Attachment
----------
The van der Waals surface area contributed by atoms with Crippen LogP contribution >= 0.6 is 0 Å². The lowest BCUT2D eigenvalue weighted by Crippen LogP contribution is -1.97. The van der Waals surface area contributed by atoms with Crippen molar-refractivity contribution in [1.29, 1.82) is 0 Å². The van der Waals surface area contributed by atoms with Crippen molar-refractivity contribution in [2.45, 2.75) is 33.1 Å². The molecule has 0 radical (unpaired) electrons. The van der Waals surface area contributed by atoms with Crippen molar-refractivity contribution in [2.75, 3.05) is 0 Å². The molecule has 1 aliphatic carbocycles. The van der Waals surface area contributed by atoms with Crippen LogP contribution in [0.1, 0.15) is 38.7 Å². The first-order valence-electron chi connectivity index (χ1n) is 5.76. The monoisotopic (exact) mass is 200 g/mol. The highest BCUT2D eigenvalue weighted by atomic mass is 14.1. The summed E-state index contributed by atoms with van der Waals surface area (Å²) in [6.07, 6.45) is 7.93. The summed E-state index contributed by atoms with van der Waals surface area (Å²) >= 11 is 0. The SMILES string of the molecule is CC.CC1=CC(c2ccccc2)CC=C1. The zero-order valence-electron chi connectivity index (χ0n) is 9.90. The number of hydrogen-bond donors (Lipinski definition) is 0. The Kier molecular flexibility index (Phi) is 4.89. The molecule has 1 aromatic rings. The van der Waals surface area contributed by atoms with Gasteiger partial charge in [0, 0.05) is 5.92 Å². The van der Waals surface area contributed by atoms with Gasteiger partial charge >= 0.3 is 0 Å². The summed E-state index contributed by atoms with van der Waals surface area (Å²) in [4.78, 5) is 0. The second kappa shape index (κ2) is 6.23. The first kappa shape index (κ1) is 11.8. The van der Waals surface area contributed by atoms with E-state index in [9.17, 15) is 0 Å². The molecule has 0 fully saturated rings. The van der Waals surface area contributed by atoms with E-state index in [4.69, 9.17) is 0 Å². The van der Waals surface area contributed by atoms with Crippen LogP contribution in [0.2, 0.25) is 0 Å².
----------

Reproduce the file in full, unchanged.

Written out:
The van der Waals surface area contributed by atoms with Crippen LogP contribution >= 0.6 is 0 Å². The lowest BCUT2D eigenvalue weighted by Crippen LogP contribution is -1.97. The van der Waals surface area contributed by atoms with Crippen molar-refractivity contribution in [1.29, 1.82) is 0 Å². The van der Waals surface area contributed by atoms with Crippen molar-refractivity contribution in [2.45, 2.75) is 33.1 Å². The molecule has 0 radical (unpaired) electrons. The van der Waals surface area contributed by atoms with Crippen molar-refractivity contribution in [2.75, 3.05) is 0 Å². The molecule has 1 aliphatic carbocycles. The van der Waals surface area contributed by atoms with Crippen LogP contribution in [0.1, 0.15) is 38.7 Å². The first-order valence-electron chi connectivity index (χ1n) is 5.76. The monoisotopic (exact) mass is 200 g/mol. The highest BCUT2D eigenvalue weighted by atomic mass is 14.1. The summed E-state index contributed by atoms with van der Waals surface area (Å²) in [6.07, 6.45) is 7.93. The summed E-state index contributed by atoms with van der Waals surface area (Å²) >= 11 is 0. The SMILES string of the molecule is CC.CC1=CC(c2ccccc2)CC=C1. The zero-order valence-electron chi connectivity index (χ0n) is 9.90. The number of hydrogen-bond donors (Lipinski definition) is 0. The Kier molecular flexibility index (Phi) is 4.89. The molecule has 1 aromatic rings. The van der Waals surface area contributed by atoms with Gasteiger partial charge in [0, 0.05) is 5.92 Å². The van der Waals surface area contributed by atoms with Gasteiger partial charge >= 0.3 is 0 Å². The summed E-state index contributed by atoms with van der Waals surface area (Å²) in [4.78, 5) is 0. The second kappa shape index (κ2) is 6.23. The first kappa shape index (κ1) is 11.8. The van der Waals surface area contributed by atoms with E-state index in [9.17, 15) is 0 Å². The molecule has 0 fully saturated rings. The van der Waals surface area contributed by atoms with E-state index in [4.69, 9.17) is 0 Å². The van der Waals surface area contributed by atoms with Crippen LogP contribution in [0.2, 0.25) is 0 Å².